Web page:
Alternative Cropping Systems for Improved Manure Management: The Grass Ley

Most dairy farms in the North central and Northeastern U.S.A. continue to grow most of their feed and recycle the manure nutrients on the farm. However, to remain economically viable, many dairy farms are increasing herd size and importing more feed nutrients onto the farm. The trend in Wisconsin and throughout the upper Midwest is an increasing number of cows per farm. By 2005, farms with more than 200 animals housed 32% of the state herd and accounted for 34% of the milk production (USDA-NASS, 2006a). It has been found that these larger farms have higher stocking rates (Saam et al., 2005), exacerbating the problems of nutrient management.

Most manure is applied to the corn-alfalfa rotation on dairy farms. However, this rotation leaves the farmer with few spreading windows and nitrogen-efficient opportunities for manure application (Sutton et al., 1979). Even moderate application rates of manure on legumes are not recommended because of salt toxicity and/or crown damage that can occur with slurry and the heavy tanker traffic (Kelling and Schmitt, 2003). The most practical window to apply manure in this rotation is just prior to corn or a new seeding of alfalfa. WICST data shows however, that fall nitrate levels were excessively high and most at risk for leaching in corn following manured alfalfa (WICST 10th Technical Report, p. 31). These findings have been confirmed by other authors. (Beiebly et al., 1973; Sanford et al., 2008). Furthermore, because spreading is limited to primarily the fall and spring in the corn-alfalfa rotation, many dairymen are required to invest in large concrete holding pits to store manure, often for 6 or12 months.

In this project we propose an alternative approach–promoting the use of grass leys on dairy farms to improve nutrient cycling, facilitate manure management, and reduce nutrient leaching and run-off. The term grass ley is European and refers to land that is planted to grass for a few years then followed by annual crops. The grass may be grown for pasture, hay, silage, or green chop. The addition of a nitrogen-demanding grass crop to the rotation would have several advantages while providing feed for the herd. It would permit manure application on a growing sod crop that would minimize the risks of surface runoff and groundwater contamination (Heathwaite et al. 1998; Simmelsgaard, 1998; Schmitt et al., 1999; Webster et al., 1999, Kanneganti and Klausner, 1994). Because of their shallow fibrous root system, grasses are known for their high nutrient absorption levels, especially N. For example, in Great Britain, researchers added 200 lb N/a as liquid slurry in spring and measured only 10 lb N/a leached and by increasing the applications to four times per year (800 lb N/a), nitrate losses were only 15-30 lb N/a. In addition to improved nutrient management, grass sod has practical advantages such as being available earlier for spreading when other ground may be too wet for traffic. An unknown effect of frequent slurry applications however, is cattle acceptance/rejection level of the forage. This issue was examined in a concurrent feeding trial and will be reported on in another paper in this technical report (‘Effects of Land Applying Dairy Slurry on the Subsequent Voluntary Intake of Orchardgrass Hays by Growing Dairy Heifers’).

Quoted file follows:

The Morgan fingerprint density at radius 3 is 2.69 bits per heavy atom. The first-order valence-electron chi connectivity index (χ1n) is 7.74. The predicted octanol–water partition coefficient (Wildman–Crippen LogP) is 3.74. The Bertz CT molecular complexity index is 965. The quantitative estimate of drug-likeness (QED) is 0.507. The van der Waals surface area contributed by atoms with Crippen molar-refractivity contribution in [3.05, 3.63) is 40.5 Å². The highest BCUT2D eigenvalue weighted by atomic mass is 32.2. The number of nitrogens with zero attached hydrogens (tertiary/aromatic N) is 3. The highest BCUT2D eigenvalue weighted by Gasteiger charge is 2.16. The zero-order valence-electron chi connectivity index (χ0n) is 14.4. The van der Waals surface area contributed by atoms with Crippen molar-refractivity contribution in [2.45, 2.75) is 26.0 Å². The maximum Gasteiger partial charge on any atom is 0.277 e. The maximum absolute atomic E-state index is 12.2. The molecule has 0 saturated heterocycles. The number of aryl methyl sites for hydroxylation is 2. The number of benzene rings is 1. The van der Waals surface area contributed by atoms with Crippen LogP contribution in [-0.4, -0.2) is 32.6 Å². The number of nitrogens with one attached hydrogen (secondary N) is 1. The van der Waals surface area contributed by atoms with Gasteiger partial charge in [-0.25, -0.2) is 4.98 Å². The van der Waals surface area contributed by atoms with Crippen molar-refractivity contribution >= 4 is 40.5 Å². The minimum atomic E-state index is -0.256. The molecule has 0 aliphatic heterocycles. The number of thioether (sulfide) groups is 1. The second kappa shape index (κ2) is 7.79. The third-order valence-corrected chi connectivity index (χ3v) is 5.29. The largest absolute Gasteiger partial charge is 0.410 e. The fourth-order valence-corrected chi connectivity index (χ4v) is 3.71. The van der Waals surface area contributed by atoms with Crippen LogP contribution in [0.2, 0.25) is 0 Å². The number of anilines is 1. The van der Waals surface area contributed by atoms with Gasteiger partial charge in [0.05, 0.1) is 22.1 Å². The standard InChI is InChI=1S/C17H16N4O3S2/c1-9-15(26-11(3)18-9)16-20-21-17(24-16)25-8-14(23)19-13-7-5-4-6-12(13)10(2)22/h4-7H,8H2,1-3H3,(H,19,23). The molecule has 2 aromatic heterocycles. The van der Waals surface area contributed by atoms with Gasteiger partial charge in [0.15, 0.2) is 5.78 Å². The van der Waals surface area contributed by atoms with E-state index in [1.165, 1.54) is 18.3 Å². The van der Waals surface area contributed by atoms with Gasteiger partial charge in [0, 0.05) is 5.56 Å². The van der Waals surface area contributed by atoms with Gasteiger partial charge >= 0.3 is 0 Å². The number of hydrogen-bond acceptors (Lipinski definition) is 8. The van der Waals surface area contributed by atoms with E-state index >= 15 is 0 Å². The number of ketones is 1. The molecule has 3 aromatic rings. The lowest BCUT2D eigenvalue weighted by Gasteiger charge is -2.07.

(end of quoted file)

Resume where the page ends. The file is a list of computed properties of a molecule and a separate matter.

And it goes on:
Authors: Janet Hedtcke, Josh Posner, Rick Walgenbach, John Hall, and Gregg Sanford